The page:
The family of a granddad-of-six are calling for a change in the law after he was left to die by a careless driver.
Shakeel Sheikh, 52, died after being hit by a car driven by Daniel Petch on Manchester Road in Altrincham in January 2020.
Mr Sheikh, a father to twelve, had been out drinking with friends when he came to be lying in the road near his home.
READ MORE:Family's horror as boy battered in brutal attack in park
Petch, 28, did not see the grandfather and struck him, before fleeing the scene.
He did return a short time later to pick up some pieces of his car which had come off during the crash, and left again after he 'panicked', despite noticing people tending to Mr Sheikh nearby.
About half an hour after the 3am crash, he finally phoned police.
Mr Sheikh's grieving family believe if an ambulance had been called sooner, there is a chance he could have been saved - or at least given his family the chance to say goodbye.
In June this year, Petch was sentenced to nine months in jail, suspended for two years, after he pleaded guilty to causing death by careless driving at Minshull Street Crown Court.
He was also ordered to carry out 300 hours of unpaid work, and was banned from driving for two years.
The judge said she was able to spare Petch from jail because he had pleaded guilty.
Other factors taken into consideration included his lack of previous convictions, and the impact of sending him to prison could have on his daughter, who he cares for.
Jazmine Bonnell, 33, slammed the sentence as 'very lenient' and has now launched a petition calling for a change in the law regarding hit-and-runs.
Named 'Shakeel's Law,' Jazmine is asking the Government to require that all traffic collisions be reported immediately, and that sentences for failure to stop at collisions that result in death or serious injury be increased.
"By current law, drivers have up to 24 hours to report an accident on the road, even if it involves a person," the petition says.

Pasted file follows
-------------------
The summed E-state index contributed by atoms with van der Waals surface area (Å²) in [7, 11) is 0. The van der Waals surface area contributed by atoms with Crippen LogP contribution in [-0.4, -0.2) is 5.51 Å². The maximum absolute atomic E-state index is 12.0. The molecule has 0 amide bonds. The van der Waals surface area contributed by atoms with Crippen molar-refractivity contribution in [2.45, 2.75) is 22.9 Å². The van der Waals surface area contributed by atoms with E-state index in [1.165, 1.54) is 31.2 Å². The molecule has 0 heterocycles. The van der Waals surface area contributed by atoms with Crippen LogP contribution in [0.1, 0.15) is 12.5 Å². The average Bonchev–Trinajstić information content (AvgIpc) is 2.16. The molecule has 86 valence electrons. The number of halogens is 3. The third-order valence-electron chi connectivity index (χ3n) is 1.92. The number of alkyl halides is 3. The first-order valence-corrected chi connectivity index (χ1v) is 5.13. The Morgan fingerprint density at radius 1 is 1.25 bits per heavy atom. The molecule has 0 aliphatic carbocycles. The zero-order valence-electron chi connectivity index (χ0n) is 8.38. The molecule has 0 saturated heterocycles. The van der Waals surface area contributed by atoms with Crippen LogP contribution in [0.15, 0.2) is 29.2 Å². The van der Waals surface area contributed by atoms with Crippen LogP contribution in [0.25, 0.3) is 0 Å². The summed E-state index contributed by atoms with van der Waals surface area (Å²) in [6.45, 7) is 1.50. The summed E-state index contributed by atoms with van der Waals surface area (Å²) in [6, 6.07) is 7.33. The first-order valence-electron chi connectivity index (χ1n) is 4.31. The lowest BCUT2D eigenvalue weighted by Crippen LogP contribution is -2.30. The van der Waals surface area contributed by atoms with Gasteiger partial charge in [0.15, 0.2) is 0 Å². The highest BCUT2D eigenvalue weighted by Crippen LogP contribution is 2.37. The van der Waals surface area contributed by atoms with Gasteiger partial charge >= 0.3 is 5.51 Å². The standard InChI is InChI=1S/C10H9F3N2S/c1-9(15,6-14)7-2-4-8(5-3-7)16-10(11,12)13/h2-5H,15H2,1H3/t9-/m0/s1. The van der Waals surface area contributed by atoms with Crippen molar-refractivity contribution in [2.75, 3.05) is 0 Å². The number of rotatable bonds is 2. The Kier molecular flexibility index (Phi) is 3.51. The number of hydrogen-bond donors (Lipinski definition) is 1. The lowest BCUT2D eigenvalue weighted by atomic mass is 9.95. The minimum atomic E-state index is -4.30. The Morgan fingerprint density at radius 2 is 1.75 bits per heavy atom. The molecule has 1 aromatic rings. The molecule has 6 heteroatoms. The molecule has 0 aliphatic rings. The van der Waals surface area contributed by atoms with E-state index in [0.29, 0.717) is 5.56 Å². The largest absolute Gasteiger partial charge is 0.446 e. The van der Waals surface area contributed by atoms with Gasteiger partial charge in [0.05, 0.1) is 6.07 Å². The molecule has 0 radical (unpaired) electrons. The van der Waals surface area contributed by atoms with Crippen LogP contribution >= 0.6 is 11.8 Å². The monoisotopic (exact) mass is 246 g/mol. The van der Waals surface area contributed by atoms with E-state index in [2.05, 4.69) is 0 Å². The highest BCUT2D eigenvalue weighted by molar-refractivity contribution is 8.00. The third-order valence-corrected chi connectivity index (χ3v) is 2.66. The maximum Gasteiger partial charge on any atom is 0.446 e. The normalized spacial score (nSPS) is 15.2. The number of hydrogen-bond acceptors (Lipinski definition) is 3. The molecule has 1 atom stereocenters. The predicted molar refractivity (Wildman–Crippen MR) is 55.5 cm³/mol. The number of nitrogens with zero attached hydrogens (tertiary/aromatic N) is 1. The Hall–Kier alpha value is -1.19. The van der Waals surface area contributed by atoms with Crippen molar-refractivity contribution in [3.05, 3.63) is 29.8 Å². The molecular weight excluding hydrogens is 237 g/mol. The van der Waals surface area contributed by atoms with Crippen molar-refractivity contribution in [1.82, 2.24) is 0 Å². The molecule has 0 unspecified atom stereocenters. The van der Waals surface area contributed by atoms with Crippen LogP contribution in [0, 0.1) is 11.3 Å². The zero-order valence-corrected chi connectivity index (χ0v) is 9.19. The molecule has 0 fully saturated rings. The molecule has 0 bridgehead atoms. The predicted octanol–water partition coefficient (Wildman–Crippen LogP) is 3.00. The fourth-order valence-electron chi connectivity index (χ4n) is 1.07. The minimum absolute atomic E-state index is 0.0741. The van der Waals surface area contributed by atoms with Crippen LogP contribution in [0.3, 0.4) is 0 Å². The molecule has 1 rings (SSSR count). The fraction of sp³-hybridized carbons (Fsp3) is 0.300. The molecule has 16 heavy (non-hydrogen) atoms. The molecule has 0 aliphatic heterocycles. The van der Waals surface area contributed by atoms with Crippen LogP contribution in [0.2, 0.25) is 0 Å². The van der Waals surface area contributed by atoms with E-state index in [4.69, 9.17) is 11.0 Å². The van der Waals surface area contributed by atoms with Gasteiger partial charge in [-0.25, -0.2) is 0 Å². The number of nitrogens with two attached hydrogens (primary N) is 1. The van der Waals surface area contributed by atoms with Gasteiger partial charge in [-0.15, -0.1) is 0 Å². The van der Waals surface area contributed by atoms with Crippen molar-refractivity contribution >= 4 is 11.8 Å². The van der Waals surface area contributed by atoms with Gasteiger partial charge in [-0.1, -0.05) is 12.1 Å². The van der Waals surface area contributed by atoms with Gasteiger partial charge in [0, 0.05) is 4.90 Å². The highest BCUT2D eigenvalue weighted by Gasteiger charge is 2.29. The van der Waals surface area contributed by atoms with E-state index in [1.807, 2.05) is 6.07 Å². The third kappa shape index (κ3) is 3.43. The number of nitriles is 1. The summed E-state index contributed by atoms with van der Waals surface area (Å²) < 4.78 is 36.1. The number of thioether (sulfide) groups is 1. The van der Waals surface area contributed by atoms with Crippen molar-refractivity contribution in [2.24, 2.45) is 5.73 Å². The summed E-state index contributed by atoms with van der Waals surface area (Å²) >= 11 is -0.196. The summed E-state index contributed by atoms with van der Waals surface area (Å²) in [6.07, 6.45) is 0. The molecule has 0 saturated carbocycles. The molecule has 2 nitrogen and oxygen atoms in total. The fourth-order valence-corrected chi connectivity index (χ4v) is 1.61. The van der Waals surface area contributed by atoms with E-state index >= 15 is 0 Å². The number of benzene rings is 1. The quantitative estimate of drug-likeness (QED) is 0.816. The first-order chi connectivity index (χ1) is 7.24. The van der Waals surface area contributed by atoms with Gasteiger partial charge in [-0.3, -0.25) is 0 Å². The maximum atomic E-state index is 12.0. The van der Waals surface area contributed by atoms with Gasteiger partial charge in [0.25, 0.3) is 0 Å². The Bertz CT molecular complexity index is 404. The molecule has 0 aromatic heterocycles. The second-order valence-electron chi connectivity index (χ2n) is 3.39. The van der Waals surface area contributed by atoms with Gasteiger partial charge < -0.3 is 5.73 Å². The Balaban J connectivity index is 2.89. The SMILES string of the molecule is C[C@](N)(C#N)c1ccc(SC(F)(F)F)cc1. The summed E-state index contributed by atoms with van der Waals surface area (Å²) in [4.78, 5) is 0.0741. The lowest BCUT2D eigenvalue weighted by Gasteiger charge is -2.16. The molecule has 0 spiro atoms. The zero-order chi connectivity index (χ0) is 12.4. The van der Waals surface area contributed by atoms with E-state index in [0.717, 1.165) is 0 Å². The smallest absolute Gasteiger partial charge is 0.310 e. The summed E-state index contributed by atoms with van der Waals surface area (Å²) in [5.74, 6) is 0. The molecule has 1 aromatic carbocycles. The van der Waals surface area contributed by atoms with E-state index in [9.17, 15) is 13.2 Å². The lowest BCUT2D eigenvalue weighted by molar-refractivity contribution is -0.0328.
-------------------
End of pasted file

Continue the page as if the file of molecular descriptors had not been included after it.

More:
"The law can act as an incentive for drivers to flee scene if they kill/injure someone.
"I want sentences increased to be a deterrent from other drivers doing this and maybe we will be able to save lives on the road, and required report time reduced.
"A hit-run driver left our dad in the road to die alone. If he had stopped and rang 999 he may saved him or gave us chance to say goodbye."
Jazmine and her family were unable to appeal the sentence handed down by the court because the offence isn't covered by 'unduly lenient provisions'. They feel that a change in the law is the only way to hold drivers who fail to stop to account.
"We were absolutely destroyed after the court case and still are. We are all receiving counselling," she said, speaking to the Manchester Evening News.
"It took 44 minutes for an ambulance to get to my dad. If the ambulance had been called sooner there’s a chance we might have been able to say goodbye to him.
"He didn’t even ring an ambulance."
Jazmine believes that if failing to stop for an accident resulting in serious injury or death attracted a mandatory custodial sentence, the number of deaths like her father's could be reduced.
Mandatory sentences are in already in place for certain firearms offences, meaning offenders must receive a minimum sentence of five years imprisonment.
There are currently no mandatory prison sentences for driving offences and a decision is made using Sentencing Council guidelines.
The maximum sentence for causing death by careless driving is five years.
Keep up to date with the top stories about life in and around Trafford with the free email newsletter from MyTrafford.
The MyTrafford newsletter goes out weekly on Tuesdays with a selection of our most popular articles, including the latest on the pandemic and how Trafford is emerging from lockdown.
To sign up to the MyTrafford newsletter simply click on this link, enter your email address and put a tick against the box for 'MyTrafford News'.
Under proposals being considered by MPs, life sentences could be given to drivers convicted of causing death by dangerous driving.
"If people know that if they fail to stop they will go straight to custody they won’t leave people on the road to die," Jazmine said.
"Currently people know there are no consequences for that action.
"We have over 4,000 signatures on our petition already and it is being shared a lot.
"The amount of people I have spoken to who this has happened to in Greater Manchester alone is unbelievable."
A Department for Transport spokesperson said: "Our thoughts are with all those who knew Mr Sheikh.
"Although such incidents are rare, there are severe penalties in place for drivers who cause death or serious injury from either dangerous or careless driving.
"Where an accident is required to be reported, the law states a driver must report it as soon as is reasonably practicable and, in any case, within twenty-four hours of the occurrence of the accident.
"We’re fully aware, however, of how traumatic such incidents can be for the family and friends of those involved and we are exploring if there are further options that can be pursued."
You can sign Jazmine's petition here.